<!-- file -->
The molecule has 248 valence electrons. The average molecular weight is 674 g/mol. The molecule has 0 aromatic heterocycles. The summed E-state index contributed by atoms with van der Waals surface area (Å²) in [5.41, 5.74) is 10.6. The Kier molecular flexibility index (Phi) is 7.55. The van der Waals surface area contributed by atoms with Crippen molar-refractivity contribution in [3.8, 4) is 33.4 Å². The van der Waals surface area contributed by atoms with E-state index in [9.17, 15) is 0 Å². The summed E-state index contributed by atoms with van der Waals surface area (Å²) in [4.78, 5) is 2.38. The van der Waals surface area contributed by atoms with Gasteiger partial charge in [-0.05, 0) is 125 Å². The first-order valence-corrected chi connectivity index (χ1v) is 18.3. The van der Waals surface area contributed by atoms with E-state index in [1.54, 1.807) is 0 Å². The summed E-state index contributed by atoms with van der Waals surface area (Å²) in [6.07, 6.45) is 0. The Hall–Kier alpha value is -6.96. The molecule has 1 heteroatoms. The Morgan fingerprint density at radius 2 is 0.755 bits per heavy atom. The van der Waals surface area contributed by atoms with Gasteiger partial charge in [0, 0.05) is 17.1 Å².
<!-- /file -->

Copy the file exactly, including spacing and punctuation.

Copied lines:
The molecule has 248 valence electrons. The average molecular weight is 674 g/mol. The molecule has 0 aromatic heterocycles. The summed E-state index contributed by atoms with van der Waals surface area (Å²) in [5.41, 5.74) is 10.6. The Kier molecular flexibility index (Phi) is 7.55. The van der Waals surface area contributed by atoms with Crippen molar-refractivity contribution in [3.8, 4) is 33.4 Å². The van der Waals surface area contributed by atoms with E-state index in [9.17, 15) is 0 Å². The summed E-state index contributed by atoms with van der Waals surface area (Å²) in [4.78, 5) is 2.38. The van der Waals surface area contributed by atoms with Gasteiger partial charge in [-0.05, 0) is 125 Å². The first-order valence-corrected chi connectivity index (χ1v) is 18.3. The van der Waals surface area contributed by atoms with E-state index in [1.54, 1.807) is 0 Å². The summed E-state index contributed by atoms with van der Waals surface area (Å²) in [6.07, 6.45) is 0. The Hall–Kier alpha value is -6.96. The molecule has 1 heteroatoms. The Morgan fingerprint density at radius 2 is 0.755 bits per heavy atom. The van der Waals surface area contributed by atoms with Gasteiger partial charge in [0, 0.05) is 17.1 Å².